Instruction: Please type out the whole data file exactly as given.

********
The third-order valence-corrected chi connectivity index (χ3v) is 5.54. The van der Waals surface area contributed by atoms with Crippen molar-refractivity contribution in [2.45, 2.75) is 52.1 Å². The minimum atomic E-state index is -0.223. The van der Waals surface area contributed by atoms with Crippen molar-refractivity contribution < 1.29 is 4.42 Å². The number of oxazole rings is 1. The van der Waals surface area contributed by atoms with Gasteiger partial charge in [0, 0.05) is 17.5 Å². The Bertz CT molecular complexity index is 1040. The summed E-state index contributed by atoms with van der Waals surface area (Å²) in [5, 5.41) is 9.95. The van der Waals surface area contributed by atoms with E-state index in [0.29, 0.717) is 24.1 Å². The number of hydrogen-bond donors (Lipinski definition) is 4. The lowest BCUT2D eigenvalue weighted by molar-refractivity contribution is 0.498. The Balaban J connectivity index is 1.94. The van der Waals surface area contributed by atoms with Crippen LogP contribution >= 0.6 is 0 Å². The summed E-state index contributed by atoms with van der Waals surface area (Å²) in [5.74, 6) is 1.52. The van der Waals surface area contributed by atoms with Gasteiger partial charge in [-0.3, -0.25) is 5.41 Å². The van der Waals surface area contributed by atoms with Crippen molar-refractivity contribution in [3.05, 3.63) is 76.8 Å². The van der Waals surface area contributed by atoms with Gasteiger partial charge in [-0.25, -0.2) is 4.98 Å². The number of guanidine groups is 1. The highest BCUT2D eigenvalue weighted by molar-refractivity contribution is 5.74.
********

The third-order valence-corrected chi connectivity index (χ3v) is 5.54. The van der Waals surface area contributed by atoms with Crippen molar-refractivity contribution in [2.45, 2.75) is 52.1 Å². The minimum atomic E-state index is -0.223. The van der Waals surface area contributed by atoms with Crippen molar-refractivity contribution < 1.29 is 4.42 Å². The number of oxazole rings is 1. The van der Waals surface area contributed by atoms with Gasteiger partial charge in [0, 0.05) is 17.5 Å². The Bertz CT molecular complexity index is 1040. The summed E-state index contributed by atoms with van der Waals surface area (Å²) in [5, 5.41) is 9.95. The van der Waals surface area contributed by atoms with E-state index in [0.29, 0.717) is 24.1 Å². The number of hydrogen-bond donors (Lipinski definition) is 4. The lowest BCUT2D eigenvalue weighted by molar-refractivity contribution is 0.498. The Balaban J connectivity index is 1.94. The van der Waals surface area contributed by atoms with Crippen LogP contribution >= 0.6 is 0 Å². The summed E-state index contributed by atoms with van der Waals surface area (Å²) in [5.74, 6) is 1.52. The van der Waals surface area contributed by atoms with Gasteiger partial charge in [-0.3, -0.25) is 5.41 Å². The van der Waals surface area contributed by atoms with Crippen molar-refractivity contribution in [3.05, 3.63) is 76.8 Å². The van der Waals surface area contributed by atoms with Gasteiger partial charge in [-0.25, -0.2) is 4.98 Å². The number of guanidine groups is 1. The highest BCUT2D eigenvalue weighted by molar-refractivity contribution is 5.74.